War of Independence

Many people regard the abortive 1916 Rising as the start of the War of Independence. In West Tipperary and East Limerick, however, the ambush at Soloheadbeg on 21st.January 1919 is regarded by most people as the real start of the War. From there on many incidents such as ambushes and reprisals took place in this guerrilla type warfare. The British in 1920 set up a body of police that became known as the “Black and Tans”, so called because of their motley uniform. By the end of 1921, there were 9,000 of this much hated force. Their pay was ten shillings per day. The War ended when the Treaty was signed on 6th December 1921 and the Partition of Ireland became a permanent feature.



Galtee Battalion

People often ask how Galbally and district was already such a nationalistic area when the War of Independence began. My opinion is that it has to do with a branch of the IRB being there from the early 1900s. The IRB (Irish Republican Brotherhood) was formed in1858 by such men as James Stephens, Charles J.Kickham and John O Leary. Despite a failed Rising attempt in 1867, the spirit of the IRB stayed very much alive and it took a leading part in the 1916 Rising. The Galbally branch remained active and my father Paddy Lynch and a friend Mick Scanlon travelled to Dublin in Easter 1915 to meet Tom Clarke and Sean Mac Diarmada (later to become two of the seven signatories to the 1916 proclamation). The main advice was recruit more and train more. There is a picture of the Galtee Battalion training camp in my book.

Galtee Commemoration


Behold Aherlow: Excerpts

Aherlow Through Time

There are many variations of the name Aherlow: Atherloe, Ahirloe, Aherla, Arlo and some others. However, ask any local what or where is Aherlow and, without hesitation, you will be told that it is that part of the united parishes of Galbally in county Limerick, and Aherlow in county Tipperary. You will probably also be told that it runs from the townsland of Gurtavoher in the east, to a little beyond the village of Lisvernane in the west. You may also be told that a united parish it well may be, but that the rivalry between the two places can be intense, in particular when the blue and gold of Tipperary faces the green and white of Limerick in a hurling championship match.

The origin of the name Aherlow is anything but clear. There are at least two schools of thought in relation to it. Some claim that it comes from ‘the glen of atharla’ or ‘the glen of the heifer’. Others hold that the name pertains to three pre-Milesian tribes – the Crothaige, the Artaighe and the Eatharlaighe – that occupied the Glen area. Some variation or other of these names may have given the Glen the name Aherlow. Personally I very much favour the tribal derivation. There is more general agreement as to how the name ‘Galtees’ evolved. The original name of the mountains was Crotta Cliach or Sliabh na gCrotta Cliach. The name Galtees is comparatively modern and was certainly not in use in any records before the 16th century. It is probably derived from the Irish word “Coillte” (wood) Slieve na gCoillte – Slieve Goilthe – the Gailthes – The Galtees.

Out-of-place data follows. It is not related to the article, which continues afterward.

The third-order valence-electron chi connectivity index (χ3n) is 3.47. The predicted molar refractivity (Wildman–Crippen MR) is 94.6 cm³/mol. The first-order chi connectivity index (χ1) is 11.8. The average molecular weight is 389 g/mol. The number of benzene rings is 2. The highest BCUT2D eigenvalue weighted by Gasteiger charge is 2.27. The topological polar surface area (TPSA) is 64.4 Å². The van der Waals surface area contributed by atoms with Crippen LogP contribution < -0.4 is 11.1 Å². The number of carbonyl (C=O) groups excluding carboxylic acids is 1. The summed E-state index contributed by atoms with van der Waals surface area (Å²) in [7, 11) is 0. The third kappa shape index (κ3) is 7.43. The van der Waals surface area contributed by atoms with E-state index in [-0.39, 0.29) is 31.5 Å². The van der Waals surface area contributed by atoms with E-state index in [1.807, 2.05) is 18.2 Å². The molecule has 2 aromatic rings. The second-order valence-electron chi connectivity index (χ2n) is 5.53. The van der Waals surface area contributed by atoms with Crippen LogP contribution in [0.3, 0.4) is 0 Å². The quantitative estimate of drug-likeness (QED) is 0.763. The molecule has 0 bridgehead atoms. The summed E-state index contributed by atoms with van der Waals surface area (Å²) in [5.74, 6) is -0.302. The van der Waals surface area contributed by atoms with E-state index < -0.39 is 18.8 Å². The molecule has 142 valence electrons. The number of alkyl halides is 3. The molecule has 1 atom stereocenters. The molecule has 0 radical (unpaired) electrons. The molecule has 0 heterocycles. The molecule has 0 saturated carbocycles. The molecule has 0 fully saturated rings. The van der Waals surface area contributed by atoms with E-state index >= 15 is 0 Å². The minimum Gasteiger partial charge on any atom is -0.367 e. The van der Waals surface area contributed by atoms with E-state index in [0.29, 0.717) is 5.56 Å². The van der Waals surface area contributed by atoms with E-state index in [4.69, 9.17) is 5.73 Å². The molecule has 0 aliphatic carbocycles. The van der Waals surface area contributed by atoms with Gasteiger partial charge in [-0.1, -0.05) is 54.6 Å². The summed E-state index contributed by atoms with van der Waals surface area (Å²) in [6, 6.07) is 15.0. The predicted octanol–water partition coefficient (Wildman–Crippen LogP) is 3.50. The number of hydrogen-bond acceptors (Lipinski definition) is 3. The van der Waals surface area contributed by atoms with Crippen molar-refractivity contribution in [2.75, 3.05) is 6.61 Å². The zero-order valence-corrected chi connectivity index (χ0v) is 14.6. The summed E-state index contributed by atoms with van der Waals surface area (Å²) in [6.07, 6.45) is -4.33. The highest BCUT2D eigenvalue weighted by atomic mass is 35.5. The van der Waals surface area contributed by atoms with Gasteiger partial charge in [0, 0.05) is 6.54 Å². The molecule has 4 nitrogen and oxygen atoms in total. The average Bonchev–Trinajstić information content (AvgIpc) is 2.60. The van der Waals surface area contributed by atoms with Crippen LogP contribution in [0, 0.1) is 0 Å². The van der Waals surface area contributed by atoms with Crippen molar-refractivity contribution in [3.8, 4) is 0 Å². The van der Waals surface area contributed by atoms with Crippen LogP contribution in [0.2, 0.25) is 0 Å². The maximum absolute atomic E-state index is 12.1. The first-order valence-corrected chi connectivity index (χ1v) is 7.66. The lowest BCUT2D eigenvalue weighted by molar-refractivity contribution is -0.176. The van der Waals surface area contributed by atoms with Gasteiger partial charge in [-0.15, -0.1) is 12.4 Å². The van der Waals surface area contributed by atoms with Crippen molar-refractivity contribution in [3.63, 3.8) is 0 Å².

The War of Independence

There was much disappointment among the volunteers when word was received in rural areas that manoeuvres due to take place on Easter Sunday 1916 were called off. In the end, the 1916 Rising was confined to Dublin. However, small groups that had been organised to assist in the Rising, continued to drill and whenever possible to acquire arms. The South Tipperary and East Limerick Brigades were products of this activity. It should be remembered that the numbers involved in these brigades was quite small. There was a lot of opposition to “those volunteers” and even in 112 the Glen the number of “trusted houses” was small. For many the War of Independence began following the ambush at Soloheadbeg on 21st January 1919. The latter is a small village about 6 miles west of Tipperary town on the road to Limerick.

There were many ‘incidents’ in the general area of the Glen of Aherlow in the two to three years after Soloheadbeg. In some, ‘professional units’ such as Dinny Lacey’s Flying Column were involved. In others, local volunteers made life very uncomfortable for the Crown forces in a variety of ways. Reprisals followed many of the incidents.